For the artistically adventurous, LB Museum has some ‘dirty little pictures’ to share

“David and Amanda,” oil on canvas, by Gretchen Ryan, one of the tamer pieces in the Long Beach Museum of Art’s exhibit Risqué {dirty little pictures}

“David and Amanda,” oil on canvas, by Gretchen Ryan, one of the tamer pieces in the Long Beach Museum of Art’s exhibit Risqué {dirty little pictures}


Cory Bilicko
Managing Editor

After recently telling an artist friend about a slightly titillating painting I’m working on, he asked me a simple yet exciting and thought-provoking question: “If you could do anything you wanted with the piece, with absolutely no limitations whatsoever, what would you do with it?”
I was jostled! It was as if his question opened up a universe of possibilities and somehow freed me from any social or creative constraints. I was suddenly emancipated from judgment, criticism or censorship, and I could make anything I’d pleased to, without care to whose sensibilities would be offended. A rush of images and ideas flooded my mind– just from that one question.
It was shortly thereafter that I’d heard about Risqué {dirty little pictures}, a new exhibit at the Long Beach Museum of Art for which a select group of artists was given the opportunity to create pieces that answered the two-fold question “What is a risqué work of art, and what makes it naughty?” How splendid to have the chance to address such a query and furthermore be given a museum space in which to show the resulting work.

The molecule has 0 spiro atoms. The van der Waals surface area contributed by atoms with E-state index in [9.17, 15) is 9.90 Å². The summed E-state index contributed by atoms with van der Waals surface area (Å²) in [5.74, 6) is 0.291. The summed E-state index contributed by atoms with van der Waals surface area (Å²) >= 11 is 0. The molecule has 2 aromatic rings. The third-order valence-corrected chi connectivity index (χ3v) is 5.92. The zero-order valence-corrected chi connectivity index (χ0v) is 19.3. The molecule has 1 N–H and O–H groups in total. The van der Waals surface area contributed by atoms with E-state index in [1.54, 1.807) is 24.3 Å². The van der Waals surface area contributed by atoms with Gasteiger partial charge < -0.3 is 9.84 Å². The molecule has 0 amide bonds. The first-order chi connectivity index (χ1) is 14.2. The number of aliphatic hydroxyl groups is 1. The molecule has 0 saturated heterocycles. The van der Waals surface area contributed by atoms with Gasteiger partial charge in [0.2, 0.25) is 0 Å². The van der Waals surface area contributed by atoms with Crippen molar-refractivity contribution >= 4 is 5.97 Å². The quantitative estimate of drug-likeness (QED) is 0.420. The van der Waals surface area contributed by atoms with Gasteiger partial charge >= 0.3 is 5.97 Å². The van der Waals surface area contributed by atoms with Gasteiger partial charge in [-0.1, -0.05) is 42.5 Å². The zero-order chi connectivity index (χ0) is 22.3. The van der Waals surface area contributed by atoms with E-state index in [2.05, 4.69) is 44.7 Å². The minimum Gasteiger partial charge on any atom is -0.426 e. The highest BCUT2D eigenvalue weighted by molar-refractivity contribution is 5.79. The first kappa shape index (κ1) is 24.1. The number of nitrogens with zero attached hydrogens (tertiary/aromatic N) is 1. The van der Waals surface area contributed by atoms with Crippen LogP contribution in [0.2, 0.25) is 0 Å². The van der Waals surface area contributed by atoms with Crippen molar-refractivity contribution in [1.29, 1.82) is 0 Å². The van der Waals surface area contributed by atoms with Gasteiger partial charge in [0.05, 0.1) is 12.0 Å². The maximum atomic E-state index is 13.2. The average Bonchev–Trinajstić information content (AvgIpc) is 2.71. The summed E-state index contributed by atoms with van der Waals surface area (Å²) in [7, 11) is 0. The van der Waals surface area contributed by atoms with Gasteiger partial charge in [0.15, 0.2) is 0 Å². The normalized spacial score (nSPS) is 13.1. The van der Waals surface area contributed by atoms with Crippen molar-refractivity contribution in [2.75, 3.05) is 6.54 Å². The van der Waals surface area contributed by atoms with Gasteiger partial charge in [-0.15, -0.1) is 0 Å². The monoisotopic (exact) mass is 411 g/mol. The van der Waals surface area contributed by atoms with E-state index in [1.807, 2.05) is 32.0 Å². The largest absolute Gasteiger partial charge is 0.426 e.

“It’s about all the dirty drawings and paintings we artists do that never see the light of day,” said Jeff McMillan, an artist who co-curated the exhibit. “Historically, erotic and pornographic art have always been around, so why not do a show about these little, dirty pictures and put them up in a museum?”
McMillan and another artist, Nathan Spoor, curated the show at the request of Ron Nelson, executive director of the Long Beach Museum of Art, who, according to Spoor, told them that he’d had an idea for an exhibit that he was “pretty sure would get him fired.” McMillan and Spoor, who were already working on an upcoming show at the museum, were quite enthusiastic about the concept.
“Yes, what a wonderful idea– something slightly naughty, a dirty little picture show,” Spoor said. “We eventually decided to keep ‘dirty little pictures’ as the tagline and call it Risqué since that main title said the most with the least effort.”
It was also Nelson’s idea to utilize a size restriction of 8 inches by 10 inches for the pieces, an approach that McMillan calls genius. “Keeping the works small means the viewer has to get up close to the piece,” McMillan said. “When the viewer is up close, the relationship starts to mature. Whatever reaction you have, whether you loved it, hated it, it made you laugh or cry, it’s yours to take with you. Because it was you and the art for a hot minute or two.”
As for limitations on content, artists were given less stringent parameters that came down to individual interpretion. “We asked that the work lean more on the erotic and less on the pornographic side,” McMillan said. “But of course that was the artist’s line to walk.”